Sen. Sasse: All of Comey’s Trump notes should be turned over to Congress

All of former FBI Director James Comey’s written notes regarding his meetings with President Donald Trump should be turned over to Congress, Sen. Ben Sasse said Wednesday morning, as should any recordings the White House may have of their interactions.

The presence of such notes came to light Tuesday evening in a New York Times report, which detailed a memo Comey wrote after a February meeting with the president in which he allegedly asked the former FBI director to abandon the bureau’s investigation into former national security adviser Michael Flynn. The White House has denied that the conversation ever took place.

“So I want to hold out skepticism about all that we don’t know. But just the fundamental alleged facts in there, it’s obviously inappropriate for any president to be trying to interfere with an investigation,” Sasse told conservative radio host Hugh Hewitt in a Wednesday morning interview. “So there’s a lot here that’s really scary.”

Sasse, the chairman of the Senate Judiciary Committee’s Oversight Subcommittee, said he made three separate visits on Wednesday to a secure compartmented information facility to view sensitive materials. He told Hewitt that he is currently “trying to organize how I think about what we should be asking for in what order” but that “fundamentally,” all of Comey’s notes as well as “any and all tapes that exist in the White House” should be given to Congress.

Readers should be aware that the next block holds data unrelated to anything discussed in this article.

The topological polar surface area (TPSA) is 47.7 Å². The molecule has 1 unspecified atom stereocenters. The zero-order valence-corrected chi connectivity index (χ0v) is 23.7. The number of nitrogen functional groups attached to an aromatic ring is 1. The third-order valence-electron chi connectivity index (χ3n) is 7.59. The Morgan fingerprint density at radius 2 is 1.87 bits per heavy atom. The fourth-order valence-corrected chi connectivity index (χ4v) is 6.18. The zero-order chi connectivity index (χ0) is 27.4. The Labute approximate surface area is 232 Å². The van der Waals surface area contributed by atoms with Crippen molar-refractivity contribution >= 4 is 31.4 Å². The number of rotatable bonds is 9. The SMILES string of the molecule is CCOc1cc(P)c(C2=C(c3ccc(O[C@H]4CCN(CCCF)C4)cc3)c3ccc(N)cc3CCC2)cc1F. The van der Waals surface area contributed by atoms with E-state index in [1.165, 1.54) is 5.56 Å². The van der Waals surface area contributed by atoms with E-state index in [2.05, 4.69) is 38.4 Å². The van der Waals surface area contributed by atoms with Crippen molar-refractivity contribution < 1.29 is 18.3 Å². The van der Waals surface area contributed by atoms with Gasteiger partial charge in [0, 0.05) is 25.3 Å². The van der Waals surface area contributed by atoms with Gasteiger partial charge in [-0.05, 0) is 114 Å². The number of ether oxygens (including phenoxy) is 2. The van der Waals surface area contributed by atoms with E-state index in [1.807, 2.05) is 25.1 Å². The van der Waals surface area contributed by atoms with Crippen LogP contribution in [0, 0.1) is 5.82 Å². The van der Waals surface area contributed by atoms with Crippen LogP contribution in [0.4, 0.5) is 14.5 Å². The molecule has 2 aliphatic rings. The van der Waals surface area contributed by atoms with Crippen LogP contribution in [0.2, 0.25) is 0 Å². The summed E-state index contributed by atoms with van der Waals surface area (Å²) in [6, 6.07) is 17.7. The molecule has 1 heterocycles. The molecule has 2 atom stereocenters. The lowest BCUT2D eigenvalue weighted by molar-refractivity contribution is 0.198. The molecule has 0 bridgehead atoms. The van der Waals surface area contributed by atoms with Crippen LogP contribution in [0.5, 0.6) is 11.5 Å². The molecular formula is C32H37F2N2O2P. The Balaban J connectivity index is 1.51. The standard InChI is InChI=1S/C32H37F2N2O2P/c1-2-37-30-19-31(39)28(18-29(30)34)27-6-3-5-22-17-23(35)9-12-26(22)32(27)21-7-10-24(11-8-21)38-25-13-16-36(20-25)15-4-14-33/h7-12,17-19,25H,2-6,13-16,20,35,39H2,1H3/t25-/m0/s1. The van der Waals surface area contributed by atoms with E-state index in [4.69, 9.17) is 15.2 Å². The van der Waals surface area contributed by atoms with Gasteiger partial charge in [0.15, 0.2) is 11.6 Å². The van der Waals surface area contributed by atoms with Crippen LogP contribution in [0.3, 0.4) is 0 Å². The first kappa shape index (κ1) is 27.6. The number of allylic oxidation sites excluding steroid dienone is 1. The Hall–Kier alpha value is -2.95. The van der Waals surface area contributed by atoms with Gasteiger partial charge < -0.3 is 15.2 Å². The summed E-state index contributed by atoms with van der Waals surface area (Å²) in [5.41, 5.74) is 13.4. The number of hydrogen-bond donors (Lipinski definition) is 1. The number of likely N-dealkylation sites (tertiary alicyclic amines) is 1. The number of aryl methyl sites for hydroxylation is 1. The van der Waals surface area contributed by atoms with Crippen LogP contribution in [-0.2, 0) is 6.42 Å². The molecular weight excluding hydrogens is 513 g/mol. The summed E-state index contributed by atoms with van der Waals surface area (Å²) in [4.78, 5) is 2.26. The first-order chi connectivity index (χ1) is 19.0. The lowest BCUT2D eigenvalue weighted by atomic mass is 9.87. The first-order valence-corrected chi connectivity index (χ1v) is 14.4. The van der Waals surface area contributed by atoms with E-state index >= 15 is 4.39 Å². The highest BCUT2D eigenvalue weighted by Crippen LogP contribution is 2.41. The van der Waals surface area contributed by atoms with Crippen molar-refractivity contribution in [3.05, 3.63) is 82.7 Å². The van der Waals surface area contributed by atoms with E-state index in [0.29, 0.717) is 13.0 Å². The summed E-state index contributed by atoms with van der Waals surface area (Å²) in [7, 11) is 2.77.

While the presence of Comey’s contemporaneous memos has been reported not just by the Times but by multiple other media outlets as well, the only indication that there might be tape recordings of their meetings came from the president himself, who hinted in a post to Twitter that the former director should think twice about speaking to the media, lest “tapes” of their conversations come out.

Sasse was also careful to sound a note of caution amid the swirling controversy surrounding the president and was critical of his Capitol Hill colleagues, some of whom have eagerly appeared on television in the wake of Tuesday’s Times report.

“You saw a bunch of people, both parties, frankly, sprint to the cameras last night to try to comment on things that we don’t often know much about,” Sasse said. “In the same way that you shouldn’t try to govern America tweet storm to tweet storm, you shouldn’t try to exercise oversight in America hot take to hot take.”

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